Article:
WASHINGTON - In US President Barack Obama's speech upon receiving the Nobel Peace Prize on Friday, he singled out the Israeli-Palestinian conflict as an international problem in urgent need of resolution.
"We must all do our part to resolve those conflicts that have caused so much pain and hardship over so many years, and that effort must include an unwavering commitment that finally realizes the rights of all Israelis and Palestinians to live in peace and security in nations of their own," Obama said, the only reference he made to a specific country or people in his Rose Garden remarks.
In making Obama the third sitting US president to win the prize, the Norwegian Nobel Committee praised the president's cooperative approach to global issues, a clear rebuke of the Bush administration's aversion to international organizations and treaties.
The prize comes after Obama has been in office less than nine months, and as he decides whether to send additional combat troops to Afghanistan for a war effort that will now be measured against the principles of the peace prize.
Speaking in the White House Rose Garden a few hours after being awakened with the news at 6 a.m., Obama said he did not view the prize as an affirmation of his accomplishments.
"To be honest, I do not feel that I deserve to be in the company of so many of the transformative figures who've been honored by this prize - men and women who have inspired me and inspired the entire world through their courageous pursuit of peace," he said.
Yet, he said: "I know that throughout history the Nobel Peace Prize has not just been used to honor specific achievement. It's also been used as a means to give momentum to a set of causes."
Obama did highlight other pressing issues, including preventing the spread of nuclear weapons, though he didn't name Iran or North Korea in his comments.
"We cannot tolerate a world in which nuclear weapons spread to more nations and in which the terror of a nuclear holocaust endangers more people," he declared. "That's why we've begun to take concrete steps to pursue a world without nuclear weapons, because all nations have the right to pursue peaceful nuclear power, but all nations have the responsibility to demonstrate their peaceful intentions."
But Obama, who described himself as "surprised and deeply humbled," said he saw the award as a "call to action" for the countries of the world to confront the many challenges that face it.
"I do not view it as a recognition of my own accomplishments, but rather as an affirmation of American leadership on behalf of aspirations held by people in all nations," he said, questioning whether he deserved to be among the "transformative figures" who have previously received the award.
"This prize reflects the kind of world that those men and women, and all Americans, want to build," he said, calling the award "a means to give momentum to a set of causes."
The Norwegian Nobel Committee praised Obama for his "extraordinary efforts to strengthen international diplomacy and cooperation between peoples" in announcing its decision, adding that the committee "attached special importance to Obama's vision of and work for a world without nuclear weapons."
The citation continued to explain that, "Only very rarely has a person to the same extent as Obama captured the world's attention and given its people hope for a better future. His diplomacy is founded in the concept that those who are to lead the world must do so on the basis of values and attitudes that are shared by the majority of the world's population."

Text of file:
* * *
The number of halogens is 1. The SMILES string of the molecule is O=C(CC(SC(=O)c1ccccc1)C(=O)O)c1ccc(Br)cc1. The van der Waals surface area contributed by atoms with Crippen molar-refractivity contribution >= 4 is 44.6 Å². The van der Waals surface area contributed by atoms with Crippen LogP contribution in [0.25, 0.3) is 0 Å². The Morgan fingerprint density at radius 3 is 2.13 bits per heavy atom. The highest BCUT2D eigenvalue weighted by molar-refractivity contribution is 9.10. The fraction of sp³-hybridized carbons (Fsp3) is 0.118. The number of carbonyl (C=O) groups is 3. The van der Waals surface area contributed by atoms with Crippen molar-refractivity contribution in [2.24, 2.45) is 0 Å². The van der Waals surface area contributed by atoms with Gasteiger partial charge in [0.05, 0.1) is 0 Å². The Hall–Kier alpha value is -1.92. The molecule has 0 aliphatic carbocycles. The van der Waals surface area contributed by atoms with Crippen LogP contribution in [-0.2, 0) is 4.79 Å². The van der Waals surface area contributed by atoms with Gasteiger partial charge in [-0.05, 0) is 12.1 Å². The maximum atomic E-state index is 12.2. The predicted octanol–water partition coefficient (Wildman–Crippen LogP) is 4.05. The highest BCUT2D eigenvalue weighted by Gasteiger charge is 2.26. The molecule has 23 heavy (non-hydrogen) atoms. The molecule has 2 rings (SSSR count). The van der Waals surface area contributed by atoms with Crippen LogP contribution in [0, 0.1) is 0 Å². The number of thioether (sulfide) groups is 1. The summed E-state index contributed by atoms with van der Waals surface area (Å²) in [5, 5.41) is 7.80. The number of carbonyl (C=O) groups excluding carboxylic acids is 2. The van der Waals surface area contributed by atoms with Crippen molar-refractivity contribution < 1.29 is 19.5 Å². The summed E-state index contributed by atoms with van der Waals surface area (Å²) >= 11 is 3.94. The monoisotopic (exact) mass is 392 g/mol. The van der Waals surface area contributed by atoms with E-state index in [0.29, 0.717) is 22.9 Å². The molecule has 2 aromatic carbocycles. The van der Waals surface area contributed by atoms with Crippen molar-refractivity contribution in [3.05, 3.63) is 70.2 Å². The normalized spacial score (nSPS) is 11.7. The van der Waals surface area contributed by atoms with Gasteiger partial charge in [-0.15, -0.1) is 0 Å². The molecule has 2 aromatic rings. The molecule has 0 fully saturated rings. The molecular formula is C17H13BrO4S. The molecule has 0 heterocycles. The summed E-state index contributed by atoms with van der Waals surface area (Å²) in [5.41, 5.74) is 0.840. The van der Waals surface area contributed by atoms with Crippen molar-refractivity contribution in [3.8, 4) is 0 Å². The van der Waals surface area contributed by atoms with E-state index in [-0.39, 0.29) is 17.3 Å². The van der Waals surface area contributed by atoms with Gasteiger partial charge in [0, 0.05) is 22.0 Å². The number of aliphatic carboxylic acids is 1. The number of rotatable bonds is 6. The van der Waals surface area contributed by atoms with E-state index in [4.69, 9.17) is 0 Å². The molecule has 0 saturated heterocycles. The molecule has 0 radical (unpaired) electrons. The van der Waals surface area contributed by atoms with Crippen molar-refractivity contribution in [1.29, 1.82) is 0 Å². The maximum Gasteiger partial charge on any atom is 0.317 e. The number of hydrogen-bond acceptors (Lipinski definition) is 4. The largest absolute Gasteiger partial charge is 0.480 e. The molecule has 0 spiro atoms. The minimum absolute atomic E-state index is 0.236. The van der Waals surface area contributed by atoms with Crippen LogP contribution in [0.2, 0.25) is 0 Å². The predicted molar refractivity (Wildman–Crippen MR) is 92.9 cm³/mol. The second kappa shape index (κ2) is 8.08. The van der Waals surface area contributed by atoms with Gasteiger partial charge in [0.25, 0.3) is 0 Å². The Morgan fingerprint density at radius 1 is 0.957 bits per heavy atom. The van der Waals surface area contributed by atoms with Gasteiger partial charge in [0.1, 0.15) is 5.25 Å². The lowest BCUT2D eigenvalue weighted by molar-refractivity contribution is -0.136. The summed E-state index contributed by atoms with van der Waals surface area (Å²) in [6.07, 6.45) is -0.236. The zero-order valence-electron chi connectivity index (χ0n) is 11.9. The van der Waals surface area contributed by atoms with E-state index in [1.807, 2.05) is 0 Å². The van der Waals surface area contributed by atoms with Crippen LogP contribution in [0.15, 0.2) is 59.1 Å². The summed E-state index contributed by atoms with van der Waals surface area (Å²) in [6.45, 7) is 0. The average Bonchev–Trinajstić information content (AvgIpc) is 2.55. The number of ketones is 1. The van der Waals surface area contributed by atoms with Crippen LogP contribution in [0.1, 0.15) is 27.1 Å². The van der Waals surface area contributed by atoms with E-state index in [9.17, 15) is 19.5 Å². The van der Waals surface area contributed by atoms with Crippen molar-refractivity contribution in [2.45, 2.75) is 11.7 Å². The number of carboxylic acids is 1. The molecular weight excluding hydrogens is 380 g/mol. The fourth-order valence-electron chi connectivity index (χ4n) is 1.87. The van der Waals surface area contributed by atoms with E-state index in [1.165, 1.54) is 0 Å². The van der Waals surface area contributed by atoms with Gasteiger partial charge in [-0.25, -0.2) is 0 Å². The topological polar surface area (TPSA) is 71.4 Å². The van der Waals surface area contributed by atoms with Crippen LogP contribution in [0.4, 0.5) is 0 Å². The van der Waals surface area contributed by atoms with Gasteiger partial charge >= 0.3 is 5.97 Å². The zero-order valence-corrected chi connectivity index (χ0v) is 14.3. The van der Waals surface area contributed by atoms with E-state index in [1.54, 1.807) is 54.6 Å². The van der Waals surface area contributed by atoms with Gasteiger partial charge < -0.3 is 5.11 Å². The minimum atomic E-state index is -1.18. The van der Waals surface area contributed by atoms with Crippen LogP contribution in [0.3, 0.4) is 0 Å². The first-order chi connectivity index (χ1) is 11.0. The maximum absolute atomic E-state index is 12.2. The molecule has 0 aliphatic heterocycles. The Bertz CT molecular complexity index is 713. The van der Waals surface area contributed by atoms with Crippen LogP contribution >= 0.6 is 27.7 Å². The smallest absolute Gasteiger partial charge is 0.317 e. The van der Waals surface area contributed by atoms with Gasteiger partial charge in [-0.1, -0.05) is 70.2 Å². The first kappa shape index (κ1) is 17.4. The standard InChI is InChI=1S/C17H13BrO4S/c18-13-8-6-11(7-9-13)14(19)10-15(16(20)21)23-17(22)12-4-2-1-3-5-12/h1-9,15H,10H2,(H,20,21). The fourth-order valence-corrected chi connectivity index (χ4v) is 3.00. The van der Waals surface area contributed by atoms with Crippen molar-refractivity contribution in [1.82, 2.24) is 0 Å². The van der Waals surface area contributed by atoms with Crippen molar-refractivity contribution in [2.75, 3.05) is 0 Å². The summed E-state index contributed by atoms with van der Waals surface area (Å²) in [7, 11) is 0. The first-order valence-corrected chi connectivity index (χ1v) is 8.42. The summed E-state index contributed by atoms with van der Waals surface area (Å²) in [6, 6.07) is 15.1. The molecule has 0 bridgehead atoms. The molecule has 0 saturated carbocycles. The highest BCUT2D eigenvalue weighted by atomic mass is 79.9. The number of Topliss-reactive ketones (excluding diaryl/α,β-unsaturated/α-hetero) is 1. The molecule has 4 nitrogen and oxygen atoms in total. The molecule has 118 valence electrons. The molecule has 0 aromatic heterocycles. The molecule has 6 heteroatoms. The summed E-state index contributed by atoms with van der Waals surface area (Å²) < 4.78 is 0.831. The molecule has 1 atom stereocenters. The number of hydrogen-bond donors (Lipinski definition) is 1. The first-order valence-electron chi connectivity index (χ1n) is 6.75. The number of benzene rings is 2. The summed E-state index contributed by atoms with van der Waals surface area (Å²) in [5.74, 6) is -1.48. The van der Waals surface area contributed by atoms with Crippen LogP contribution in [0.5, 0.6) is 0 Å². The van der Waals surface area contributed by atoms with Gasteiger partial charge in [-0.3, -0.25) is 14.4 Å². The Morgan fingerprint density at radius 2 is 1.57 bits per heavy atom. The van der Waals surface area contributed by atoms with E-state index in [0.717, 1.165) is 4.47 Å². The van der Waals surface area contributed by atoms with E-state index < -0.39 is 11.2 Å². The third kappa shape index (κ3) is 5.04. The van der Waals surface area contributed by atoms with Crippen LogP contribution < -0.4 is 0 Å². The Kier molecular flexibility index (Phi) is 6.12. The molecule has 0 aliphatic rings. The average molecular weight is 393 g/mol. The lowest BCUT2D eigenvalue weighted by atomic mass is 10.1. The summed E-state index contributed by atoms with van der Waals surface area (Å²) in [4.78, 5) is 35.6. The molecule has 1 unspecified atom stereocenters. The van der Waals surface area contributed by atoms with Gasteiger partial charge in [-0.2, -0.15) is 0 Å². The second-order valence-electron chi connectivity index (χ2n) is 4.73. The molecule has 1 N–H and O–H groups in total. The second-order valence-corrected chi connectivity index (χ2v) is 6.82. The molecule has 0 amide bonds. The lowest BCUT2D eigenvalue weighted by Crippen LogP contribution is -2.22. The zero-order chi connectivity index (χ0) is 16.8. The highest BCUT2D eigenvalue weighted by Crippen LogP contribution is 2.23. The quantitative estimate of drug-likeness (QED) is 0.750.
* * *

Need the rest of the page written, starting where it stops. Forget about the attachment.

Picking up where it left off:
The Pew Research Center assessed that the committee's decision was a strong sign of Obama's international appeal.
"Across much of the globe, publics give Obama positive ratings, and his election effectively turned around America's negative image in many countries," the center wrote, citing trends in its recent international polls.
Republicans, meanwhile, used the award to criticize Obama as style over substance and argued that while he is liked by many overseas he has been unable to deliver results.
Several Jewish organizations released statements congratulating the president on becoming a Nobel laureate, and some progressive Jewish groups seized on the prize and the president's comments to intensify their push for action on the peace process.
"After President Obama's campaign advocating hope, change and diplomacy, his election restored America's image in the world, setting the stage for a negotiated two-state peace in the Middle East," Brit Tzedek V'Shalom said in a statement welcoming the news. "Only through President Obama's continued leadership and action will Middle East peace become a reality. We look forward to when this prize is shared with Israeli and Palestinian leadership against the backdrop of two states living side-by-side in peace and security."
Not everyone in the Jewish community was pleased by the pick, however.
In an e-mail offering perspective on the week's Middle East news, the Jewish Institute for National Security Affairs mocked the choice.
"The Nobel Committee gave the Peace Prize to President Obama because he can visualize a world without nuclear weapons - or because he isn't President Bush. Big deal," the e-mail read. "Since they gave it to Yasser Arafat, it hasn't been worth 'a bucket of warm spit,' to paraphrase John Nance Garner." Garner was vice president of the US between 1933 and 1941 and he called the vice presidency "not worth a bucket of warm piss".
AP contributed to this report.â€¢